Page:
Mr. Kelvin Hopkins (Luton, North): May I thank my right hon. Friend for his statement and especially his assurances about measures to help workers who have lost their jobs to get new employment in the future? Hundreds of my constituents have been affected and are unemployed. This morning, I was outside the plant, where there were a lot of extremely angry people. Will my right hon. Friend condemn the company for the way in which the announcement was made, as it was leaked to the press before the workers and trade unions were told? Will he also condemn the decision itself, which is not justified? Two years ago, with the assistance of the Government, the trade unions, local Members of Parliament and the council, we got an agreement to keep production at Luton to bring the new car in. Only three months ago, an agreement with the trade unions was reached that was predicated on the new car. That is not going to happen now.

I have two specific questions. The first is about the strength of the pound. The company studiously avoided reference to that in its statements. That is understandable, as it negotiated a deal with the trade unions that specifically mentioned the strength of the pound. The workers accepted a lower pay rise, predicated on the possibility of the pound depreciating. When that happened, they would have a higher pay rise. Although the company did not mention the strength of the pound, Nick Reilly, the chairman of the company, mentioned it on television last night. That may be factor, and we want to know which of those voices is the correct one.

Secondly, there may be overcapacity in the car industry in the world, and even in Europe, but there is not overcapacity in Britain, because we are still net importers of car products. It is about time that we defended what remains of our car industry in Britain, because if we do not, it will all disappear, with terrible damage not just to employment and the balance of trade, but to Britain's economic future. Manufacturing matters and we should defend it.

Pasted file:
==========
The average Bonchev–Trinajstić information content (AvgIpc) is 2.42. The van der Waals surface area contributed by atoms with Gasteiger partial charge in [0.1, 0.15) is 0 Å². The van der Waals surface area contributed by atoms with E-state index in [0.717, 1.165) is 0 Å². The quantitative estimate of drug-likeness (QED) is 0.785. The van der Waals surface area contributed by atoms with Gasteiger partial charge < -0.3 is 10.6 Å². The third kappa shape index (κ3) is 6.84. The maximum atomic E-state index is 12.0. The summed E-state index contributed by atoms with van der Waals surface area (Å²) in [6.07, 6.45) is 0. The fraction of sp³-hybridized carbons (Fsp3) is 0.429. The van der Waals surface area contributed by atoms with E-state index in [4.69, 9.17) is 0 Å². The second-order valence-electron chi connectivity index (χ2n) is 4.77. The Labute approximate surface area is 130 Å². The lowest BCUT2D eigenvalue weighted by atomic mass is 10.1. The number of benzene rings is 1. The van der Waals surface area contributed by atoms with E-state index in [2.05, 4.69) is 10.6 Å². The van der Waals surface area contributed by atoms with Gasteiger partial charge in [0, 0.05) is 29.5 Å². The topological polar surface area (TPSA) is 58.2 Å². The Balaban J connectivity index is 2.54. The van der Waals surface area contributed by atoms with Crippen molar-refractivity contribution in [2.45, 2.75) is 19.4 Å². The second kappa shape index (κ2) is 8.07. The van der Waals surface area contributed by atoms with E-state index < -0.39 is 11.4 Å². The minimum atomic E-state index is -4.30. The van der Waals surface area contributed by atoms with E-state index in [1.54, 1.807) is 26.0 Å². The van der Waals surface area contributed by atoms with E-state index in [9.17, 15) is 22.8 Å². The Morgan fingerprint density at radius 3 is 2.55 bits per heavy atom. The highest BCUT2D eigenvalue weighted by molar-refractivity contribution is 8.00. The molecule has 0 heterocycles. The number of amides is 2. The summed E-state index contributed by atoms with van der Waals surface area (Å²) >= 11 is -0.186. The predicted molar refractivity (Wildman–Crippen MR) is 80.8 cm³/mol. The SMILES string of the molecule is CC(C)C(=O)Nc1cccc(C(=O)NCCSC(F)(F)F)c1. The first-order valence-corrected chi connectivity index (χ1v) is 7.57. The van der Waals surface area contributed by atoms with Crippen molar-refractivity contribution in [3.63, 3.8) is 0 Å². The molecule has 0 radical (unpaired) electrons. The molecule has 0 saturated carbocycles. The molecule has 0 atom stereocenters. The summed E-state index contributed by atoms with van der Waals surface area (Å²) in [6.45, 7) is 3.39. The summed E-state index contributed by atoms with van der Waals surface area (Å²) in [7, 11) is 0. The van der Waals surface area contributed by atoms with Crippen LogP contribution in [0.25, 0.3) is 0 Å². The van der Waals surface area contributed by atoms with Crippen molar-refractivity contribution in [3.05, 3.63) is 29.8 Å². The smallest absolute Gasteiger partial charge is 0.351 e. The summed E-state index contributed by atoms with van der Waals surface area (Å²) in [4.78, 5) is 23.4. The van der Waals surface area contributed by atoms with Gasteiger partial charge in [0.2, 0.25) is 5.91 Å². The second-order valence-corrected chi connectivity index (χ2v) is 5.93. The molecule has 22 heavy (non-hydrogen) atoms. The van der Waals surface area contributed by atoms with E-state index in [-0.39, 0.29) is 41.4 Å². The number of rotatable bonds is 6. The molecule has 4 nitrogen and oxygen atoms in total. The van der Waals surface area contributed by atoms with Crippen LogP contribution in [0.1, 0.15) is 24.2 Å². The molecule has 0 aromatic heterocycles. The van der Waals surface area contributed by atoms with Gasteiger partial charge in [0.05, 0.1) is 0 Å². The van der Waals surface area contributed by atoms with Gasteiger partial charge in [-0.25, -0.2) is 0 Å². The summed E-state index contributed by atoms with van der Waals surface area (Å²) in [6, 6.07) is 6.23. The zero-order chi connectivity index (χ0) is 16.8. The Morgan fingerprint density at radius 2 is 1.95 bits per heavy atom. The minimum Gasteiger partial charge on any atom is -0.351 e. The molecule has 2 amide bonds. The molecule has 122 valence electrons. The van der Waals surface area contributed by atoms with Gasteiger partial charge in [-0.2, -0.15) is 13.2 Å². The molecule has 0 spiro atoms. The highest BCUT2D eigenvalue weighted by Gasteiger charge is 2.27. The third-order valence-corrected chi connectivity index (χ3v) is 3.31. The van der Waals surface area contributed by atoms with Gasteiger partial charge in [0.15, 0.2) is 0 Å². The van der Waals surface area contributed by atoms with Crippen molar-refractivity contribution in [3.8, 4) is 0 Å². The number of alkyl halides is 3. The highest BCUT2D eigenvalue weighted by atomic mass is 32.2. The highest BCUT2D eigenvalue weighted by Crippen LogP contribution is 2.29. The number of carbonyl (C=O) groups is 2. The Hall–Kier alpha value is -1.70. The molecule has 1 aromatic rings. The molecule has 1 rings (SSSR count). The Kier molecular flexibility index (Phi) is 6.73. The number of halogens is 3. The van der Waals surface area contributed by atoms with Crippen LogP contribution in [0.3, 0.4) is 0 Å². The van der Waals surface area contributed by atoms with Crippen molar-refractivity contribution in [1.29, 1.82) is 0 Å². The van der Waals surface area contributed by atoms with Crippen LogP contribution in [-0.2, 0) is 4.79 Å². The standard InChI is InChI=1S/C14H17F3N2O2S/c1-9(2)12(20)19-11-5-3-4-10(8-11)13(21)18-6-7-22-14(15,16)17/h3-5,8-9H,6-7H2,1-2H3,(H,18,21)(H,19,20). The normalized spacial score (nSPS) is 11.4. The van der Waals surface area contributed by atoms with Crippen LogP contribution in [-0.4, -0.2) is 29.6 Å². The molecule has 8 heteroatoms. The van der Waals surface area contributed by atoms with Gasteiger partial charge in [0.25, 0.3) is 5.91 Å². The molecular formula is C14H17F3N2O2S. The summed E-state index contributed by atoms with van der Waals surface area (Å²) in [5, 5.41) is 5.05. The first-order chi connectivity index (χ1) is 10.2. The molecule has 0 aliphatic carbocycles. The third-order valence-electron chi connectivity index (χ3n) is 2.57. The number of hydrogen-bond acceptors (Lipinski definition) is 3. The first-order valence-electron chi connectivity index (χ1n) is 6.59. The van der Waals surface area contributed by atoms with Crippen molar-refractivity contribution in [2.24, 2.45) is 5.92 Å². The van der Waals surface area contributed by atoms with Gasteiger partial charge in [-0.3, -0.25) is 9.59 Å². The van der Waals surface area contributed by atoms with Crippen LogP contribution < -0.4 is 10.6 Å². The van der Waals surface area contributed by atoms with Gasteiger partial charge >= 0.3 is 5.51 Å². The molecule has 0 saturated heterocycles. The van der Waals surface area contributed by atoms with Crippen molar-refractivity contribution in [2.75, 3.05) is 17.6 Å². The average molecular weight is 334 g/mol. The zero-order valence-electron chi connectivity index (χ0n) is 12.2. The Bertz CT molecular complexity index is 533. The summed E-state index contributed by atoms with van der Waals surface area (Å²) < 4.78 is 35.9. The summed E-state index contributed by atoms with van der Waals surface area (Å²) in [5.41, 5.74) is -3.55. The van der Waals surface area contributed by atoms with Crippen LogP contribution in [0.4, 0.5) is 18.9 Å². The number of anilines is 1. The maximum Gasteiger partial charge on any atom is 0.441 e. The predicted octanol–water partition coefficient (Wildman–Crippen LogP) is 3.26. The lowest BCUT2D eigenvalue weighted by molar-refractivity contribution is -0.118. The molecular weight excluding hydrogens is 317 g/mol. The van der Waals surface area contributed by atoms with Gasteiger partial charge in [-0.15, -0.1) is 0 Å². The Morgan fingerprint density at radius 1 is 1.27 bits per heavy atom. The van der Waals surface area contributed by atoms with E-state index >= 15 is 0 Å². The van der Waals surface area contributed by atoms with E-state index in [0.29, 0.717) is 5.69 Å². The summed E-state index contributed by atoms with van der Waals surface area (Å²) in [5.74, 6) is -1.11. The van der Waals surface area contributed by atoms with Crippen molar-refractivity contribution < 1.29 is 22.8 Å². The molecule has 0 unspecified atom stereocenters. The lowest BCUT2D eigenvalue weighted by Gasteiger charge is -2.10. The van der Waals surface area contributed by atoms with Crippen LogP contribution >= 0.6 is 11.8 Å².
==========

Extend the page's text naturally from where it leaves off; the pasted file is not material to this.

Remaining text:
Mr. Byers: I understand the anger felt by the work force and by those Members of Parliament who were closely involved in securing the deal two years ago, which all felt would give the Luton plant a long-term future. That was the intention of the deal and, just six months ago, Vauxhall committed itself to a significant investment in Luton, which, once again, most people thought would secure the plant's future.

Yesterday, Vauxhall said that the losses incurred in Europe in the third quarter of this year, running to $181 million, with even further losses projected in the final quarter of this year, were such that immediate steps had to be taken. As a result, it made yesterday's announcement affecting 5,000 jobs throughout Europe. It did not pray in aid the strength of the pound as a reason

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for its decision on Luton. We will have a debate on the effect on manufacturing of not being within the eurozone and of the strength of the pound in relation to the single European currency, but today's statement on Vauxhall at Luton is not the time for that debate. When it is announced that jobs are to be lost in Belgium, Germany and north America, the pound and the single European currency are clearly not factors on this occasion.

Car plants in the United Kingdom trade in Europe and, increasingly, globally. For example, Toyota in Swindon is looking to export an increasing number of its cars to north America. Therefore, the issue is not one of overcapacity in the United Kingdom. Those companies deal at a European level and are often organised at a European level, and they will look at the market in European terms and make a decision based on overcapacity in that market. That is the decision that has been taken by GM in relation to Vauxhall at Luton.

Sir David Madel (South-West Bedfordshire): This is terrible news for Luton, but equally terrible news for the adjacent towns of Houghton Regis and Dunstable. May I take it that the help that Luton will get will be applied to Houghton Regis and Dunstable as well?

Does the Secretary of State agree that, first and foremost, the news should have been given to the work force by the president of General Motors Europe, not by whoever it was who leaked it to the BBC?

The Secretary of State is aware of job losses and possible job losses in Dunstable and Houghton Regis at TRW Steering, BTR and Trico Products. We need to modernise our automotive base in south Bedfordshire. We need drastically to improve the infrastructure to make the area more attractive to new employers so that they will come and help us.

I am sure that the Secretary of State will understand if I say, after battling for 30 years in the House to help Vauxhall, that this is a terribly sad day. If only the Luton plant could have had the new Corsa, it could have been a flexi-plant, which I sincerely hope Ellesmere Port will be and so be able to help in the employment of some of those who will lose their jobs.